Prime Minister Netanyahu is promoting legislation that that will institute direct elections for prime minister. How would this proposal work? Will it resolve the political stalemate? Would the Supreme Court rule on its legality? IDI experts weigh in.
What does the current proposal entail?
According to the current proposal, Israel will immediately hold additional direct elections, for the sole purpose of electing a prime minister. The winning candidate will begin to serve as prime minister straight away, and will also be handed the powers of the 'alternate prime minister,' marking the end of the 'parity' government formed last year. The new prime minister will have to put together a government that will be approved by the Knesset in a vote of confidence. Should the vote not pass, general elections for the Knesset will be held once more. Should the new government pass the vote, then (in a change to current legislation) it will not be permitted for another government to be formed during the current Knesset term. Thus, for example, if the Knesset were to pass a no-confidence vote, this would result in new Knesset elections, and not the formation of a new government.
What happened when direct prime ministerial elections were held previously in Israel?
Direct elections led to the disintegration of the party system, to unprecedented political fragmentation, and to greater reliance of the larger parties on the smaller parties. This was due to the fact that introducing an electoral system in which voters cast two ballots (one for prime minister, the other for a party) changed voter behavior. Many Israelis split their votes, casting one ballot for a prime minister from a large party to lead the country, and another ballot for a small party that precisely reflected their particular ideological or sectorial affiliation.
The impact on the large parties was dramatic. While the two largest lists won a total of 76 seats in the 1992 elections, by the 1999 elections (the second time direct elections were held) this had dropped to just 45 seats. Direct elections not only failed to correct the flaws in the political system; they actually made them worse. The new system made it difficult for the government to pursue and advance coherent policy, and the disproportionate power held by the smaller parties meant that the government operated under constant fear of early elections. These outcomes led to direct elections being quickly shelved in 2001, just five years after they were first introduced.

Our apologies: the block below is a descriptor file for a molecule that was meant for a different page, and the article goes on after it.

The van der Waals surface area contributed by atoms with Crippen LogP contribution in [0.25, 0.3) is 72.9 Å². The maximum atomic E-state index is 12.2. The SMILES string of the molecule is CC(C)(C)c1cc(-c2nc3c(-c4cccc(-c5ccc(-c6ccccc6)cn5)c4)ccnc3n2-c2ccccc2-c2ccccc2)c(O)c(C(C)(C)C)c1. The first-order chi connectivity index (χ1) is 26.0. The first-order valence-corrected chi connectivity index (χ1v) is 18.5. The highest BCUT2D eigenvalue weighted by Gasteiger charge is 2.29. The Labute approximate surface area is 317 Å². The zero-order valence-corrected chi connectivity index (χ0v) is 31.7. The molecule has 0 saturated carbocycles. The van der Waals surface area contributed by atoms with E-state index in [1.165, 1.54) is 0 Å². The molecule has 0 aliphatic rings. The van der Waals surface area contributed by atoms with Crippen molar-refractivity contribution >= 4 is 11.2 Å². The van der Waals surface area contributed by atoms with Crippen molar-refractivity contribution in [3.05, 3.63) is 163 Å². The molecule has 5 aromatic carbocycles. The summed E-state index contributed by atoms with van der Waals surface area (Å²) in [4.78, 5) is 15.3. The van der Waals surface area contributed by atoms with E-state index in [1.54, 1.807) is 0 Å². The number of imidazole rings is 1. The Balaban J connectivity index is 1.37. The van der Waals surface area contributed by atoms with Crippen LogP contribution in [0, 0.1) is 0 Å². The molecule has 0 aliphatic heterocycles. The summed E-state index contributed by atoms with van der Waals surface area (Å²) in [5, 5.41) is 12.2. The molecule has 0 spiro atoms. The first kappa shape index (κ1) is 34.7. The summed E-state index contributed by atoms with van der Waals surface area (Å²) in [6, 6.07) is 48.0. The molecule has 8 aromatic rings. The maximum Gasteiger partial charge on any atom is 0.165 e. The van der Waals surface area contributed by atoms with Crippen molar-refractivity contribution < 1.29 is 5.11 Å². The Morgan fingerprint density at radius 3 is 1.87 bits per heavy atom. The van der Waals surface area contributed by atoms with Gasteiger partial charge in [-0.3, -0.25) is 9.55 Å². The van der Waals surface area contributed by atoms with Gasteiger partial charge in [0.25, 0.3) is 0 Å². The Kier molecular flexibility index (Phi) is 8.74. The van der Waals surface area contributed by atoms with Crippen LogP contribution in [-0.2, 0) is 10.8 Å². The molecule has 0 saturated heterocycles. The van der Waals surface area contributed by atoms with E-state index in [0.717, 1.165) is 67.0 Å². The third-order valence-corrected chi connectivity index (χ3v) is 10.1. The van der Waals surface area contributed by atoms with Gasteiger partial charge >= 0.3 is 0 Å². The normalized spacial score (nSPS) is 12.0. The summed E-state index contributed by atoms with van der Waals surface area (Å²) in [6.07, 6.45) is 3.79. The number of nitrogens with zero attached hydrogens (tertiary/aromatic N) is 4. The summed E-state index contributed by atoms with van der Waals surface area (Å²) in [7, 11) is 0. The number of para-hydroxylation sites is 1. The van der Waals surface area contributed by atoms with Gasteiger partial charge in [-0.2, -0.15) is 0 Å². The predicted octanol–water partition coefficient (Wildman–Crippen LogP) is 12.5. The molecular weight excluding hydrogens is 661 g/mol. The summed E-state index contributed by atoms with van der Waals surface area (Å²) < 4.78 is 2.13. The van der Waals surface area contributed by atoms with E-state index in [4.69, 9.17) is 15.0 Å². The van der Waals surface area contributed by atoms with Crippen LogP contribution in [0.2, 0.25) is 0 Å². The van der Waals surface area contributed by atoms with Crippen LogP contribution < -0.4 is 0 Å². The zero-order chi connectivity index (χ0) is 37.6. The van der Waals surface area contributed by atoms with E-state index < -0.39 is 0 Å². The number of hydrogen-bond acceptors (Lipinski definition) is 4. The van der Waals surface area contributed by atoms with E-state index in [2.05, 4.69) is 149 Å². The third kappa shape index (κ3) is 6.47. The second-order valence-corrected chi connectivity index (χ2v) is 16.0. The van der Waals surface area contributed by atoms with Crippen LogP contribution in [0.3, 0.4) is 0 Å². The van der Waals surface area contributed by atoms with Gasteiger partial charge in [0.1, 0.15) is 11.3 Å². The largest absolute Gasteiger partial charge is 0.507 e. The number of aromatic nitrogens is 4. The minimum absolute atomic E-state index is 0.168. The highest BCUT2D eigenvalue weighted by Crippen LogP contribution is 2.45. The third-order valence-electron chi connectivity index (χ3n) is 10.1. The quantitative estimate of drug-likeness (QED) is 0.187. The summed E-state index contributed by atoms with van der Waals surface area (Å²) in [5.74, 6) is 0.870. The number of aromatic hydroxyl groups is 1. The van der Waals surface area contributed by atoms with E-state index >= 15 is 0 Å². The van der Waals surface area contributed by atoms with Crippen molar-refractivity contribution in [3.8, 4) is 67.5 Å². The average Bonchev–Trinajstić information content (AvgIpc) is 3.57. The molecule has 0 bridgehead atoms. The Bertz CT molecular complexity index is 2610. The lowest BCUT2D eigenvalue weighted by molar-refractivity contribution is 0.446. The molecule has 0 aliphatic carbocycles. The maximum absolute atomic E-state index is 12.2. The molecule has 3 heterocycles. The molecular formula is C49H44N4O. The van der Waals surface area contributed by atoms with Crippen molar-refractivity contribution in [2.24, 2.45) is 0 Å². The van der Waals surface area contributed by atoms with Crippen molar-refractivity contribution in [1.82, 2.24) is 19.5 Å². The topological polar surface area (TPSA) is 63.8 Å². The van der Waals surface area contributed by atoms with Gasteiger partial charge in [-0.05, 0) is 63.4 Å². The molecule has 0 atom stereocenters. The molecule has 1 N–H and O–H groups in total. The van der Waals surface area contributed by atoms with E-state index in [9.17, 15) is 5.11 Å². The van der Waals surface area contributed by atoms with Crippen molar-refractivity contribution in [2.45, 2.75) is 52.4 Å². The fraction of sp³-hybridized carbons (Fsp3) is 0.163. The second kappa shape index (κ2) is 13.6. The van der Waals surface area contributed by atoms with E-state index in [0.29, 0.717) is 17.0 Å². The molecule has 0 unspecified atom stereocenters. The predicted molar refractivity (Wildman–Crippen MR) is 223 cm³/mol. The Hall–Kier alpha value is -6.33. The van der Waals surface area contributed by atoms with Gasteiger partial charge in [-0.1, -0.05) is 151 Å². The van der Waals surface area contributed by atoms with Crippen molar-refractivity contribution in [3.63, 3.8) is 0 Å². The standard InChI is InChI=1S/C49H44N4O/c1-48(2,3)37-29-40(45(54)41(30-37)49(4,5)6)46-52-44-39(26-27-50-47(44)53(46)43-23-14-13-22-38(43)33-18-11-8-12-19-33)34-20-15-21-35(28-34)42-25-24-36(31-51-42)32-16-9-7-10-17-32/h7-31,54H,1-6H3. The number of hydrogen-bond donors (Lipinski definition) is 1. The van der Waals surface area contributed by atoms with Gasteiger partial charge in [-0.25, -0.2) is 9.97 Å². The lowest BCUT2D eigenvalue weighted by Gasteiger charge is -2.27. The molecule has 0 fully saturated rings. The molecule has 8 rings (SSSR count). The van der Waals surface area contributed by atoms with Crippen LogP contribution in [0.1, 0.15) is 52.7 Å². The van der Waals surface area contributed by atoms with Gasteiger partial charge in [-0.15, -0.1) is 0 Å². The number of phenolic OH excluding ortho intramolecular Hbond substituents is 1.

Direct elections also amplified the trend toward personality politics in Israel, and greatly weakened the institution of the political party. The bulk of the available resources were invested in promoting prime ministerial candidates, with most political broadcasts accentuating these candidates’ individual attributes and opinions, while the parties, political ideologies, and parliamentary competition were left by the wayside.
Is the electoral system becoming hostage to politicians?
From a political perspective, a two-ballot system is a terrible idea, because it weakens the major parties. While the current proposal put forward by Shas does not involve simultaneous elections for prime minister and the Knesset, it is still based on a separate ballot for prime minister, which will likely have an impact on voter behavior during the next Knesset elections as well. A situation in which the Knesset is elected via one method (one ballot) and the prime minister is elected by another method is unreasonable and illogical in a parliamentary system such as Israel’s. If the current distribution of seats in the Knesset is such that no member of parliament is able to form a government, then it is highly probable that even a directly elected prime minister would similarly be unable to do so.
Can the Supreme Court intervene?
There would appear to be grounds for intervention by the Supreme Court, based on the doctrine of a constitutional amendment that is itself unconstitutional. The current proposal would contravene the will of voters who voted for parties in Knesset elections, with the goal of these parties forming a government on the basis of the current coalitionary system. Instead, voters would find that the power of their vote has been diluted after the fact, via the introduction of an alternative electoral system.
It should be noted that from a constitutional perspective, this proposal would mean further damage to Israel’s Basic Laws, its political system, and its citizens, all of which suffer from over-frequent and hasty amendments to legislation aimed at changing the rules of the political game even as it is being played. Democracies are founded on stable rules of the game. A change of this kind, immediately after elections, is a sign of a shift away from parliamentary democracy.